Tico Almeida, president of Freedom to Work, took Carney to task, saying he’s incorrect and apparently unfamiliar with the Obama administration’s work against employment discrimination.

“When he calls the executive order ‘redundant,’ Mr. Carney is wrong on the law, and surprisingly, he’s even wrong on the facts about the Obama administration’s own successful record enforcing the existing executive order banning racial and sex discrimination at federal contractors,” Almeida said. “In order to have full equality under the law, LGBT Americans need both the statute and the executive order because they have distinct enforcement procedures, and more discrimination can be prevented when both policies work in tandem.”

Almeida added that Carney should consult with “dedicated public servants” at the Labor Department, which, among other victories, under Executive Order 11246 recently won a $2.2 million settlement with federal contractor Cargill in a set of hiring discrimination cases on behalf of nearly 3,000 African-American, Latino and female job applicants — even with a law barring this discrimination in place.

“LGBT Americans deserve these same workplace protections that the Obama Labor Department has been enforcing for other hardworking Americans,” Almeida said. “There’s no good reason to leave only the LGBT community out of the workplace protections that have been applied by the Labor Department to everyone else.”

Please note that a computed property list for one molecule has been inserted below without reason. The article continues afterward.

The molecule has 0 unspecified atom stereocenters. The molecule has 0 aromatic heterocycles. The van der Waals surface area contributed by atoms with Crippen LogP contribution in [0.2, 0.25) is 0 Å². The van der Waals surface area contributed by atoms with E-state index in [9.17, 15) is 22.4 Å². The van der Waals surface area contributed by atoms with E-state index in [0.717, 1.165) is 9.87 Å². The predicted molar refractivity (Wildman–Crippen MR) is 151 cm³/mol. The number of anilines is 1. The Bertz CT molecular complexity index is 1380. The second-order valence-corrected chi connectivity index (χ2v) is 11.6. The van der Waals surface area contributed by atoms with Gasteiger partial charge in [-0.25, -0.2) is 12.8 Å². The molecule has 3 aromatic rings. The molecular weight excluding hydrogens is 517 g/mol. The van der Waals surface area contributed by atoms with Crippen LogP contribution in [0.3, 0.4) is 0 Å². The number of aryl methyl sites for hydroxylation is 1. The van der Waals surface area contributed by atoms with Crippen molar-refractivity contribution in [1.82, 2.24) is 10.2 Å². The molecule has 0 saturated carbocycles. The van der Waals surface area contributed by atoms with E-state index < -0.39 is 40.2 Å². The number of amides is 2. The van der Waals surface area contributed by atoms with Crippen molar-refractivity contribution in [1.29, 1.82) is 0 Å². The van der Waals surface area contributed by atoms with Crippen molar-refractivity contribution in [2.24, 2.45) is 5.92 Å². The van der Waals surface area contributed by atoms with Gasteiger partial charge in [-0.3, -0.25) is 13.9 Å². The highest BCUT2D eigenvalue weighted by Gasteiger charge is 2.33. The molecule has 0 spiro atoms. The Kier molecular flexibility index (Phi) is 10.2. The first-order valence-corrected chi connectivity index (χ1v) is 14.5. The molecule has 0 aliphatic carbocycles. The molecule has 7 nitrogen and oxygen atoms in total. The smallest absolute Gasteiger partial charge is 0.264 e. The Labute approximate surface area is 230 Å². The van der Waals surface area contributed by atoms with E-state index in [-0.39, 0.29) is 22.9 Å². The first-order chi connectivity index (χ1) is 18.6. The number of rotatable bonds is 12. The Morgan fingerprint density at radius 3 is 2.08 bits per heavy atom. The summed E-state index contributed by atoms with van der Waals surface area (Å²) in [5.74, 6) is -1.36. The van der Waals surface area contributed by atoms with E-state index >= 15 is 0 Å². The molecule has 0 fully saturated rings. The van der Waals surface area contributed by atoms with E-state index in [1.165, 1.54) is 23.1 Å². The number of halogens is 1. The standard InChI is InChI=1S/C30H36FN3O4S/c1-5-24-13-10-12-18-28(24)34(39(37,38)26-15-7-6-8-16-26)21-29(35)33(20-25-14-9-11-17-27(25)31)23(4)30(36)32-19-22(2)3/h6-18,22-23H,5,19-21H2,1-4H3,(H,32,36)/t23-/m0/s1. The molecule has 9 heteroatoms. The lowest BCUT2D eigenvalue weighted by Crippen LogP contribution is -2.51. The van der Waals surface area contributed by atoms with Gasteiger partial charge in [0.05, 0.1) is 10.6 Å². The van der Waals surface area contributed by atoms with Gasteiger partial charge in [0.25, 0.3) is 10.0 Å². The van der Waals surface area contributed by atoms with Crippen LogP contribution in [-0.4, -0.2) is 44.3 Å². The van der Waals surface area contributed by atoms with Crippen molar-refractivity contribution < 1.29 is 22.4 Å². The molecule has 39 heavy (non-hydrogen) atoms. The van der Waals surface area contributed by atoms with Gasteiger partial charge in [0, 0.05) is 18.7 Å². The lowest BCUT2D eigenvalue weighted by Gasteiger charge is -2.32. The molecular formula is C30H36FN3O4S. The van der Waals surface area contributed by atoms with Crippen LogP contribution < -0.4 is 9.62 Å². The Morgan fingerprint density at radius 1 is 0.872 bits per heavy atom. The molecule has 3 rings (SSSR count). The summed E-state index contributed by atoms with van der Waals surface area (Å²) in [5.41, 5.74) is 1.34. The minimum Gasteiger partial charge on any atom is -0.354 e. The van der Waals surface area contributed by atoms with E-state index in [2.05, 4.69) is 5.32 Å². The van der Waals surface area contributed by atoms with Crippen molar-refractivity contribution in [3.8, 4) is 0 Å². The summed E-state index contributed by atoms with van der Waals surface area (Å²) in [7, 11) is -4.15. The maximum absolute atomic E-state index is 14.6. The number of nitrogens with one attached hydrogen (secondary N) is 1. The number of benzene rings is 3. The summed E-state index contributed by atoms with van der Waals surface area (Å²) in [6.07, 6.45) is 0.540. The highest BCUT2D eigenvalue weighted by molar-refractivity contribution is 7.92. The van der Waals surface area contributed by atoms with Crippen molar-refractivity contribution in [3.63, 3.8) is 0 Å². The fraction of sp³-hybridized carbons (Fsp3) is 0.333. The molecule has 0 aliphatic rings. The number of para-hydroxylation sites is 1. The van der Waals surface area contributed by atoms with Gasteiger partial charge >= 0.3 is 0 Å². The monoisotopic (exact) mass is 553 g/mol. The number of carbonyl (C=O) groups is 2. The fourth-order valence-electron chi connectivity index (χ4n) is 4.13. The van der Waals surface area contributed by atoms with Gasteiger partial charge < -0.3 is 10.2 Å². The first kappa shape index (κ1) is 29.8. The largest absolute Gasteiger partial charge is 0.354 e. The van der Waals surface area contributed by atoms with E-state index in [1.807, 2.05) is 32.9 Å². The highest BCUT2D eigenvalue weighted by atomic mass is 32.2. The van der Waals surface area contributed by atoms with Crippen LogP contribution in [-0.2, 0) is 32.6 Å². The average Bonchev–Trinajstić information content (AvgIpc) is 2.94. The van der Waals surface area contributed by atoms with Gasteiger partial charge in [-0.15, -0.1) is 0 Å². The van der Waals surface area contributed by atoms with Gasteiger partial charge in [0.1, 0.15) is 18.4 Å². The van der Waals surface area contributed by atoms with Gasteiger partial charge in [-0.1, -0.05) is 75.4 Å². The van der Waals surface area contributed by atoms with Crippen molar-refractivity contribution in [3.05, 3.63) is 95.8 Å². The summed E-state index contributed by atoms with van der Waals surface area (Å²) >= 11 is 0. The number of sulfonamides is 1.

Also during the briefing, Carney responded to an email from Democratic National Committee Treasurer Andrew Tobias in which he told LGBT donors on an off-the-record listserv the executive order should be signed and its absence is “frustrating and perplexing.”

“I think that there are lot of strongly held views on these matters,” Carney replied. “The president believes very strongly in employment non-discrimination. That’s why he has urged Congress to act on the ENDA legislation. We’ve seen some progress on that. It needs to be completed. Those who oppose it are standing in the way of history and they’ll look foolish in the future as future generations look back at that stance and recognize it for what it is. I just don’t have any updates for you on the EO that you mentioned.”



Suhas Subramanyam wins Democratic primary in Va. 10th Congressional District

Former Obama advisor vows to champion LGBTQ rights in Congress



Virginia state Sen. Suhas Subramanyam (D-Fairfax County) (Photo courtesy of Subramanyam's campaign)

Virginia state Sen. Suhas Subramanyam (D-Loudoun County) on Tuesday won the Democratic primary in the race to succeed retiring U.S. Rep. Jennifer Wexton (D-Va.) in Congress.

Subramanyam won the Democratic primary in Virginia’s 10th Congressional District with 30.4 percent of the votes. The Loudoun County Democrat who was an advisor to former President Barack Obama will face Republican Mike Clancy in November’s general election.